Rare golden eagle rehabbing broken wing in Decatur
Midas, a golden eagle, was found suffering from a broken wing in a field near Sadorus, Ill.
DECATUR — A rare golden eagle found in a central Illinois field with a broken wing has been undergoing rehabilitation at the Illinois Raptor Center.
The 8-pound bird, now named Midas, was found north of Sadorus in Champaign County on Oct. 25. He has been at the center in Decatur since Dec. 6.
Finding the bird was a rare event, said Jacques Nuzzo, program director at the Illinois Raptor Center.
"A lot of people misidentify immature bald eagles as golden eagles," Nuzzo told the Herald & Review (http://bit.ly/WpLzC8 ). "The chance of it being a golden eagle was next to nothing."
Midas is the center's first golden eagle and caring for him has had some challenges, Nuzzo said. Golden eagles are larger and stronger than the more common bald eagles. They eat a lot of food and instead of diving for prey, they slam into them. Midas' diet in Decatur has included quail, rats and venison.
"Golden eagles are extremely powerful birds," Nuzzo said. But he said that if Midas were left injured in the wild "and he couldn't fly, he would probably be dead."
The bird's left wing was fractured, said Nicki Rosenhagen, a clinic manager at the University of Illinois.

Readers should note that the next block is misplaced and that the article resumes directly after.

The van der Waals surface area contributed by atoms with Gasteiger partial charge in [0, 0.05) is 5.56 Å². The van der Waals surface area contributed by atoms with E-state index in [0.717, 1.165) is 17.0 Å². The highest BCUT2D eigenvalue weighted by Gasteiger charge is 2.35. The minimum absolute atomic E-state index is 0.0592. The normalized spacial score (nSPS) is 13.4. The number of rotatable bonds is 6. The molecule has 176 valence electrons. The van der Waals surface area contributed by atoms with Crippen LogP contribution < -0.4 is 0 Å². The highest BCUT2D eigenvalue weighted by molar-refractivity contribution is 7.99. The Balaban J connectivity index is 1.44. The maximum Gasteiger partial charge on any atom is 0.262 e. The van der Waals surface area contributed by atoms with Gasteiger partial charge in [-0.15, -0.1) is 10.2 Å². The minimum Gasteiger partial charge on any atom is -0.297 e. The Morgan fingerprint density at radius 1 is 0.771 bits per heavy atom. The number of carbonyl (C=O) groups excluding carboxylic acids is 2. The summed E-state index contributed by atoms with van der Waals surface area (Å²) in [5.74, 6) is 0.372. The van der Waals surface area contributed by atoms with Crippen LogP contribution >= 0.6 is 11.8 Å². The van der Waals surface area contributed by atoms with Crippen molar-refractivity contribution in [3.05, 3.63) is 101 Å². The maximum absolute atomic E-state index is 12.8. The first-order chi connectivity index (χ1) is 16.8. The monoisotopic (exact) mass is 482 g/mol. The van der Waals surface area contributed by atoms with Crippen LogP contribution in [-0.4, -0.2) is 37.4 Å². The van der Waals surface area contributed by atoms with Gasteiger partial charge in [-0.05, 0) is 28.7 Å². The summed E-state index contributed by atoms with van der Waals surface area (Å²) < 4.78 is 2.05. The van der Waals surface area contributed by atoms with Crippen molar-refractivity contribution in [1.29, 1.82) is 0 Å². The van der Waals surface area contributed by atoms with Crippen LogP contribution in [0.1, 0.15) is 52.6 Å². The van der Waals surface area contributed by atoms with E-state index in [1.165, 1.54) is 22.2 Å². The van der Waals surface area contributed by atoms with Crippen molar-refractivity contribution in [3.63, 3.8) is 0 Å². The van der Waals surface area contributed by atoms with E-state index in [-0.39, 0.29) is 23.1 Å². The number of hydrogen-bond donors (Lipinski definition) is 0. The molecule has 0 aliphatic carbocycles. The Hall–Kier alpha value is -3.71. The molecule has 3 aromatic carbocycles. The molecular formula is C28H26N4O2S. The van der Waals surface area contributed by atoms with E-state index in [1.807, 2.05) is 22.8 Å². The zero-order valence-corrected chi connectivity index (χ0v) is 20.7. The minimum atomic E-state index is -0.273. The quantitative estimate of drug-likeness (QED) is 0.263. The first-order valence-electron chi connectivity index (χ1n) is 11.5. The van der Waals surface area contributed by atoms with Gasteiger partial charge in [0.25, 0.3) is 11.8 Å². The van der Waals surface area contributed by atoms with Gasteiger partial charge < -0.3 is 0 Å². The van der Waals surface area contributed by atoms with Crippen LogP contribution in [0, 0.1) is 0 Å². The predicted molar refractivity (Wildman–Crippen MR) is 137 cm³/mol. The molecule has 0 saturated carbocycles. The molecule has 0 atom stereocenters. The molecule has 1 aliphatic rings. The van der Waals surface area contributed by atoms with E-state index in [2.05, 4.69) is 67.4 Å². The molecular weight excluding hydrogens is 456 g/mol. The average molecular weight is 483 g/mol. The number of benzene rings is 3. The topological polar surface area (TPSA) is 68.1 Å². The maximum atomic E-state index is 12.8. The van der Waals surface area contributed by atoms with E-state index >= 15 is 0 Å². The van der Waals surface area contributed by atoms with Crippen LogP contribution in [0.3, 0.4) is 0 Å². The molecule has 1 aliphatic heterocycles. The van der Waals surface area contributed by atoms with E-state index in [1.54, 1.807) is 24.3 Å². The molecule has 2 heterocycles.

"We kept the bird in a small enclosure to minimize activity," Rosenhagen said. "Birds heal quickly."
Nuzzo said he is rehabbing the bird's wing by putting food on a perch and forcing Midas to fly to it. Nuzzo plans to prepare the bird for release to the wild through controlled flying operations.
"We'll fly him on a line, to fly between two people for food on each end," Nuzzo said. "We are making him aware we're here to help. He wasn't trusting with people when he first came in. It's nice to be part of the healing process."
Golden eagles are more common in the western United States. About 50 golden eagles spend the winter in northwestern Illinois near Galena, according to the U.S. Fish and Wildlife Service.
"Nobody messes with a golden eagle," said Bob Russell, wildlife biologist for the federal agency. "They are better fliers than bald eagles. They're magnificent birds. They can soar effortlessly with just a little updraft. They circle slowly, big, wide circles a couple of hundred feet across."
- Share Facebook Twitter
Article sent to (required)E-mail
Article sent from (required)E-mail Name
Subject Line (article title)
Message (optional)Success - Article sent Click to close
Interested in reusing this article?
Custom reprints are a powerful and strategic way to share your article with customers, employees and prospects.
The YGS Group provides digital and printed reprint services for Daily Herald. Complete the form to the right and a reprint consultant will contact you to discuss how you can reuse this article.Need more information about reprints? Visit our Reprints Section for more details.
Contact information ( * required )Name * Company Telephone * E-mail *
Article InformationTitle URL
Message (optional)Success - Reprint request sent Click to close